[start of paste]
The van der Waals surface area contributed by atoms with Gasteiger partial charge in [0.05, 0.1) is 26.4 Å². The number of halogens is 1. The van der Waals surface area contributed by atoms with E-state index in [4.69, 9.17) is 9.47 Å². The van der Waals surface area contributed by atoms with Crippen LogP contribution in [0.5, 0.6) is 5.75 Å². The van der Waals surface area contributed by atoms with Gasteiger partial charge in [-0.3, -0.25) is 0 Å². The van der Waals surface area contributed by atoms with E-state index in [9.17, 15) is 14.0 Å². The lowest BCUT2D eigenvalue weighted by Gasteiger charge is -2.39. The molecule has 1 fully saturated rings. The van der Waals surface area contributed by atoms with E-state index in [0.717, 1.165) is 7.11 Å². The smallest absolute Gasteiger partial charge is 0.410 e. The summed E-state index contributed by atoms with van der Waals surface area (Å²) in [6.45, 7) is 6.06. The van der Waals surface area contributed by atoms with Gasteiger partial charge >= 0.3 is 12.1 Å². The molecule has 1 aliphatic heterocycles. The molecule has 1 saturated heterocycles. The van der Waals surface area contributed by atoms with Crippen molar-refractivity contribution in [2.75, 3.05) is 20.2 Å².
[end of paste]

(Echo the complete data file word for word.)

The van der Waals surface area contributed by atoms with Gasteiger partial charge in [0.05, 0.1) is 26.4 Å². The number of halogens is 1. The van der Waals surface area contributed by atoms with E-state index in [4.69, 9.17) is 9.47 Å². The van der Waals surface area contributed by atoms with Crippen LogP contribution in [0.5, 0.6) is 5.75 Å². The van der Waals surface area contributed by atoms with Gasteiger partial charge in [-0.3, -0.25) is 0 Å². The van der Waals surface area contributed by atoms with E-state index in [9.17, 15) is 14.0 Å². The lowest BCUT2D eigenvalue weighted by Gasteiger charge is -2.39. The molecule has 1 fully saturated rings. The van der Waals surface area contributed by atoms with E-state index in [0.717, 1.165) is 7.11 Å². The smallest absolute Gasteiger partial charge is 0.410 e. The summed E-state index contributed by atoms with van der Waals surface area (Å²) in [6.45, 7) is 6.06. The van der Waals surface area contributed by atoms with Gasteiger partial charge >= 0.3 is 12.1 Å². The molecule has 1 aliphatic heterocycles. The molecule has 1 saturated heterocycles. The van der Waals surface area contributed by atoms with Crippen molar-refractivity contribution in [2.75, 3.05) is 20.2 Å².